The Plattsmouth journal. (Plattsmouth, Nebraska) 1901-current, August 28, 1911, Image 1

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month 5outna
Wa For Many Years Superintendent of Motive Power For
The Burlington Lines West of the River -Was In Position
to Aid Flattsmouth and Always Looked After Town,
Frum Friday's Pally.
David llawsworlh. one "I
l'lattsinouth's best known and
most respected aged citizens, died
this morning at ! o'clock at the
home after a serious illness of
less tlian ten days. Hi' lias been
in a weakened condition and ill at
times for years, but the attack
which resulted in his death began
but a short lime ago. He was 80
years old.
David llawsworlh was a citizen
much loved arid respected. Hold
ing an important position with
the Burlington for many years,
and iritluenlial with the manage
ment, he was in a position to do
much for Platl smooth, and it is
-not known that he ever failed to
look out for the interests of his
homo city.
lie leaves a widow and the chil
dren, as follows: Frank Hawks
worth of Lincoln, Neh.; Mrs. E. V.
Cook of Plattsrnouth; D. W.
Hawksworth of Detroit; D. K.
Hawksworth of Fort Madison.
Iowa, and Fred Hawksworth of
'l'lattsmouth. Three of the chil
dren are, here and the others are
expected today or tomorrow.
Mr. Hawksworth was born in
England in 1831. When a young
man he was employed there in the
In the spring of I Sal he was
employed by the Omaha Town Site
company as engineer on a ierry
boat between Omaha and Council
Willi's. In 1 H 5 he entered the
employing of the Murlington rail
mad as machinist at Kurlinglon,
Iowa. He remained at that place
until ISO:', when he enlisted in
the 1'niled slates navy and was
appointed second assistant en
gineer on the gunboat Indianola,
serving; until captured below
Vicksburg in February, 18(3. lie
was detained as a prisoner for
three months, then released and
shortly afterwards was appointed
second assistant engineer of the
gunboat Marmora, serving until
mustered out in July, lHlii. lie
I then returned to Kurlintgon,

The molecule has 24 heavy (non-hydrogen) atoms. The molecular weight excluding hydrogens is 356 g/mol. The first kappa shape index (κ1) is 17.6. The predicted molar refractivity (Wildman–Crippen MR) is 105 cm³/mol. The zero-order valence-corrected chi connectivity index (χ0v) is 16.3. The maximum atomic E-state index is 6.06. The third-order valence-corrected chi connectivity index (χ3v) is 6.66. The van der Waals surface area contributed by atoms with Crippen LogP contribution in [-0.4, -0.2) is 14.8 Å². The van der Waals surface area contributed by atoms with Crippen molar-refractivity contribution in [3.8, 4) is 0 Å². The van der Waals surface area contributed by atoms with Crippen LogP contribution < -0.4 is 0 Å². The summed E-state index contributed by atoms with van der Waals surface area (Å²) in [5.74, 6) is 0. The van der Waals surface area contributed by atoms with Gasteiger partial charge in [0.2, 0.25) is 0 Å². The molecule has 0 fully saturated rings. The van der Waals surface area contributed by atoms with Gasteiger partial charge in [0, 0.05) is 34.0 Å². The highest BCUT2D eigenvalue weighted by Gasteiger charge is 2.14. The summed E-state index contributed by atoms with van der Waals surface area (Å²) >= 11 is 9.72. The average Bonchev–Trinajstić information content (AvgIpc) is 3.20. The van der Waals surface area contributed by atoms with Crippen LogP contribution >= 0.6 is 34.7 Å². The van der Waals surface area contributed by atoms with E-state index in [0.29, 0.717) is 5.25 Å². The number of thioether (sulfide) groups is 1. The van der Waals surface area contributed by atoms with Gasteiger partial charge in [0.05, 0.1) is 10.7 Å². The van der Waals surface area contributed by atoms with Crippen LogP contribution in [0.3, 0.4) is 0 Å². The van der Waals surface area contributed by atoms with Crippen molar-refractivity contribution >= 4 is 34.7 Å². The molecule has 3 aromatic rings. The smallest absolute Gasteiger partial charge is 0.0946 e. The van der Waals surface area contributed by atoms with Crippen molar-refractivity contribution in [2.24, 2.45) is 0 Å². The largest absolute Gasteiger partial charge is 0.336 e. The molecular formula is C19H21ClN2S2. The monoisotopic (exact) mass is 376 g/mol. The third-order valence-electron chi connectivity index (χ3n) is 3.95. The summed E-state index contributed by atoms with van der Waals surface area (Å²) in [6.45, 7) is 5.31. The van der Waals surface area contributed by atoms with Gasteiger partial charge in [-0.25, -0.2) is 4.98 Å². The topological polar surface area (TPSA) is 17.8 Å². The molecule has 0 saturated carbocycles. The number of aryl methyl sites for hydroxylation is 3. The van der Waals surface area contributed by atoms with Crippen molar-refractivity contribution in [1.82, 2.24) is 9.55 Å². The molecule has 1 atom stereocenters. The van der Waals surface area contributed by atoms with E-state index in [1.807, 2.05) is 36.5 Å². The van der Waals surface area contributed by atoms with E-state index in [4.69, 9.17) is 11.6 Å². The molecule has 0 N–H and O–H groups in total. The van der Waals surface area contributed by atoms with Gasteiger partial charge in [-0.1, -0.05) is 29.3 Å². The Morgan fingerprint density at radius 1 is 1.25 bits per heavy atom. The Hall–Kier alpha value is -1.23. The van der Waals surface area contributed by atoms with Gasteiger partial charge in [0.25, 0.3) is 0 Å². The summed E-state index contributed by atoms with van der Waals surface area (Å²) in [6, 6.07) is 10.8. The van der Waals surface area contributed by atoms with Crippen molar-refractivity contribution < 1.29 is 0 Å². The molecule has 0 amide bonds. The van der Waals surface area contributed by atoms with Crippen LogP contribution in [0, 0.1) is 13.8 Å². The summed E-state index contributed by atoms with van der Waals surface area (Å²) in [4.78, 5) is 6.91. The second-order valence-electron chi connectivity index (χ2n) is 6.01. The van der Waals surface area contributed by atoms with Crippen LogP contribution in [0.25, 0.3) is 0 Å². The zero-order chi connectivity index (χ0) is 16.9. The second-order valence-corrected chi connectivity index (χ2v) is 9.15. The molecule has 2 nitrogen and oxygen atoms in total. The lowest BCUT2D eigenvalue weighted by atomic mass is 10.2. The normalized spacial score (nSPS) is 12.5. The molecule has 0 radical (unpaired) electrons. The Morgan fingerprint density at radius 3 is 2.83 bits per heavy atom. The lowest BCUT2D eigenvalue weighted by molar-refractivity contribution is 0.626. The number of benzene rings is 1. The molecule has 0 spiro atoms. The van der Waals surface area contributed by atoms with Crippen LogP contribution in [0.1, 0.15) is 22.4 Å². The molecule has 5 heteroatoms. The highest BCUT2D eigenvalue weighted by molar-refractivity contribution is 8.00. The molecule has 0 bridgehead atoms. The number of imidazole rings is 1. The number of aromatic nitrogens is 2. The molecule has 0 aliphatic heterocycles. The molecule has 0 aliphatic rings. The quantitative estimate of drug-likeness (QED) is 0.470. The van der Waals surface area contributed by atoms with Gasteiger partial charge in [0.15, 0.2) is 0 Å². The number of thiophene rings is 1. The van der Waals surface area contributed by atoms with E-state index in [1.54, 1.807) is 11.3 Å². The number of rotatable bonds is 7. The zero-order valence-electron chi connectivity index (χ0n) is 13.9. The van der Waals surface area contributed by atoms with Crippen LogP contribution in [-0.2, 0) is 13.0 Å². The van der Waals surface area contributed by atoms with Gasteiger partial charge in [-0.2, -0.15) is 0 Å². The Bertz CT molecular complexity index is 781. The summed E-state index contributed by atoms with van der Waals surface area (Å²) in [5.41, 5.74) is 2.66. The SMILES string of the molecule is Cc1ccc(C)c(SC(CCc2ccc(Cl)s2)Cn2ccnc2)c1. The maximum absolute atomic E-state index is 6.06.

Iowa, where lie worked for the
Kurlinglon railroad until Sep
tember, 1875, when he came to
l'lattsmouth to take the position
of master mechanic of the Ti. &
M. railroad in Nebraska. In 1888
he was made superintendent of
motive power for the lines west
of the river, lie was retired in
1901 on account of old age, being
70 years old at that t ime. He was
often called upon for advice by
the managers of the road, and his
opinions were given much weight
Charles Viall Was One Tried Here
for the Murder of William
From Friday's Pally.
Charles Viall, a former Piatt s
iinuith man. who was tried for
first degree murder back in the
70's and cleared by a jury, was
last night shut and killed at his
hotel in Fremont, Neh., by a de
mented negro dishwasher, Viall's
reputation Here as a nail man
makes the news of his death of
much interest in Jhis city.
He was sitting in a chair in I lie
. i t i
omce oi ins rooming notise wnen
Henry Karl rushed' in and tired
at him twice, one ball going
through Viall's breast and the
other through the left .side near
the heart, lie died almost in
slanlly. The negro run In liie police
station, handed his gun to the
oWeers and said: "Here is the
gun that ended I he Johnson-
Jetl'ries light." His rambling
statements generally included
something about Jack Johnson,
the prize lighter.
Viall was tried at Lincoln in
about 1875 for the murder of
William Armstrong, a saloon
keeper, and a brother of "Shorty"
Armstrong, a printer, well known
here. 'Armstrong was at. Lincoln